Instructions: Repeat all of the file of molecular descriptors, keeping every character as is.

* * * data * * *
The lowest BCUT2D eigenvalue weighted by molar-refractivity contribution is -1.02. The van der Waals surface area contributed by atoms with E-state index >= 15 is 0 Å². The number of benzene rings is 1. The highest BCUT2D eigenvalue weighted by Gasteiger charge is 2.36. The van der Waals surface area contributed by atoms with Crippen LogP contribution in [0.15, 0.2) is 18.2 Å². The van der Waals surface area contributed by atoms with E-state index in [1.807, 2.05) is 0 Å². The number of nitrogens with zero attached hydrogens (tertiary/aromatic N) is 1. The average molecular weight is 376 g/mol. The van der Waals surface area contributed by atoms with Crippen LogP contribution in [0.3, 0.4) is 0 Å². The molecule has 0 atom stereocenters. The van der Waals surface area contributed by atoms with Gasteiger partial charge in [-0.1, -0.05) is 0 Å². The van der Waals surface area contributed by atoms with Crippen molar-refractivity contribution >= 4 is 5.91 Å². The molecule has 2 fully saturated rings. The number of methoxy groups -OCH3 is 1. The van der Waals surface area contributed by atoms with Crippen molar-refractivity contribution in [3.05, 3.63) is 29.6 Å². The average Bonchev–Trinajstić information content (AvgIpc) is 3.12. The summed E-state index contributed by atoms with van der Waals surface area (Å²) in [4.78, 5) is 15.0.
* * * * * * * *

The lowest BCUT2D eigenvalue weighted by molar-refractivity contribution is -1.02. The van der Waals surface area contributed by atoms with E-state index >= 15 is 0 Å². The number of benzene rings is 1. The highest BCUT2D eigenvalue weighted by Gasteiger charge is 2.36. The van der Waals surface area contributed by atoms with Crippen LogP contribution in [0.15, 0.2) is 18.2 Å². The van der Waals surface area contributed by atoms with E-state index in [1.807, 2.05) is 0 Å². The number of nitrogens with zero attached hydrogens (tertiary/aromatic N) is 1. The average molecular weight is 376 g/mol. The van der Waals surface area contributed by atoms with Crippen LogP contribution in [0.3, 0.4) is 0 Å². The molecule has 0 atom stereocenters. The van der Waals surface area contributed by atoms with Gasteiger partial charge in [-0.1, -0.05) is 0 Å². The van der Waals surface area contributed by atoms with Crippen molar-refractivity contribution >= 4 is 5.91 Å². The molecule has 2 fully saturated rings. The number of methoxy groups -OCH3 is 1. The van der Waals surface area contributed by atoms with Crippen molar-refractivity contribution in [3.05, 3.63) is 29.6 Å². The average Bonchev–Trinajstić information content (AvgIpc) is 3.12. The summed E-state index contributed by atoms with van der Waals surface area (Å²) in [4.78, 5) is 15.0.